The Ashish Center seeks to work towards a society that views each person as a being of value and importance. They work hard to make a difference in the lives of children with disabilities as well as their families. Through an integral approach of intervention, they work for the learning and growth of each child towards their God-given potential and assist their families to be effective facilitators in this process. The school helps to provide admission to all sections of society regardless of caste, creed, race, religion, economic and gender barriers, and provide up to 97% scholarship to needy students.
Ashish Focuses on the Differently Abled
As a primary focus of our time in India, we had the opportunity to serve in the Ashish Center for the Differently Abled. I love the statement, “differently abled,” because it says something profound about children born with a condition like autism. It says they have different gifts, talents and abilities. It says they have a God-given potential; fully valued and fully loved by their Father in heaven. After spending a week at the center, I am convinced these children have, and can see, their own angels watching over them.
My time was spent primarily focused on Ansh. I just fell in love with him from the moment I saw him. Maybe it’s because he reminded me of a little Indian-version of my son when he was six. His little glasses are what did me in! His buck teeth only add to his charm with his endearing gentle nature and delightful presence. Last week he attended summer camp at the Ashish Center, and he was priceless to watch.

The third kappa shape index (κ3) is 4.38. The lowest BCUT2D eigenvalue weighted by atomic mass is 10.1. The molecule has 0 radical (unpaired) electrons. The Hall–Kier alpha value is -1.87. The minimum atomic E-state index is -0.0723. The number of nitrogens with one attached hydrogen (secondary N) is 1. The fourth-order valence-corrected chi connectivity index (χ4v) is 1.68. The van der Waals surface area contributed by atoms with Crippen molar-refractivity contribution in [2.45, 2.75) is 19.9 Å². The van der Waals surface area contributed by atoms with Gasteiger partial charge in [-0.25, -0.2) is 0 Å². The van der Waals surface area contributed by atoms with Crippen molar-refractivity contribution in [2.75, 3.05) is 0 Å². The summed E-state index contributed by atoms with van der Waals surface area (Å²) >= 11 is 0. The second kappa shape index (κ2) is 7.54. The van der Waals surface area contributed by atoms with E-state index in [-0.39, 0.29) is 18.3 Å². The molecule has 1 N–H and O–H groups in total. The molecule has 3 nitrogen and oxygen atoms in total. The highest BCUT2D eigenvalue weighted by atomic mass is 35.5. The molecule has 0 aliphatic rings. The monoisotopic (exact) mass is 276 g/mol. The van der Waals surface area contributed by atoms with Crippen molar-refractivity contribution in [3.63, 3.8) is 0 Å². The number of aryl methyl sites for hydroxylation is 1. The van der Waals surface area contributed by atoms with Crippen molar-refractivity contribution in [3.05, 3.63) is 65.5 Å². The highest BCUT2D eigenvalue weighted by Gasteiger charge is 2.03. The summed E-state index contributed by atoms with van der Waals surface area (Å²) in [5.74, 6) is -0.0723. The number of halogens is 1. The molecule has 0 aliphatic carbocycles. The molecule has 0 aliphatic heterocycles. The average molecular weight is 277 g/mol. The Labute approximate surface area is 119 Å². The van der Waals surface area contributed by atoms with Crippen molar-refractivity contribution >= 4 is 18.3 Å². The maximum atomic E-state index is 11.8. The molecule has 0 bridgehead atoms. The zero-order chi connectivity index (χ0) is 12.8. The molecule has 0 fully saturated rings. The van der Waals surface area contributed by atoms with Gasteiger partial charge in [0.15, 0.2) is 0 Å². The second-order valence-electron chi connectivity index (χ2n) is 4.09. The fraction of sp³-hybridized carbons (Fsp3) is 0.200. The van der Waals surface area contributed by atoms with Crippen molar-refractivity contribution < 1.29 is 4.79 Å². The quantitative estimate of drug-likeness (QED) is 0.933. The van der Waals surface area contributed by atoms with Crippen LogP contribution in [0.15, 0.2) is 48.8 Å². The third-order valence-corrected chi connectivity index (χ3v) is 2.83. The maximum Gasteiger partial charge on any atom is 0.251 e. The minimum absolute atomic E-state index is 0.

His first activity was a cooking class. If he was older than six, he would have the opportunity to actually make his own sandwich, but for now he waits for his sandwich to be made. As he waits, he seems lost in his own world, shaking his hands in front of his face as a form of self-stimulation. Every now and then, he leans into the boy next to him, gets nose to nose, and makes eye contact with his neighbor.
Dancing hand in hand with team member, Natalie Gammill, Ansh moves into the second session of summer camp. He stares out the window, lost in his own little world. He seems to enjoy the dancing, and he loves to sing! He has never been able to talk, but he sings like a bird and knows almost all the words to every song played.
His time in water play was the most fun to watch! As he sits on plastic, being sprayed by a hose of water, Ansh continues with the self-stimulating activity of moving his hand rapidly in front of his face. His left hand jumps in on the action and makes a motion that looks like he is trying to play air guitar. His tongue hanging out of his mouth is what really tells me he’s enjoying the water play and it almost looks like he’s breaking into a smile.
Physical activity for the day includes roller skating. Ansh is not too good at it. He clings desperately to a stationary object as the other children go racing by. But he still seems to be having fun! He ends the day with arts and crafts where his teacher runs his thumb through finger paint and then rolls it onto paper in the shape of a caterpillar and a few flowers. It’s been a good day for Ansh at camp! It was sad to say goodbye, I sure hope I can see him again one day.
I recently learned that Ansh’s mother chose to give life to his sibling, a girl, who died after one day. His mother was worried about having another child since Ansh had autism. But she chose life, however, short. She has recovered from her loss with the help of the Ashish Center, who provided her with counsel and stood with her in support.
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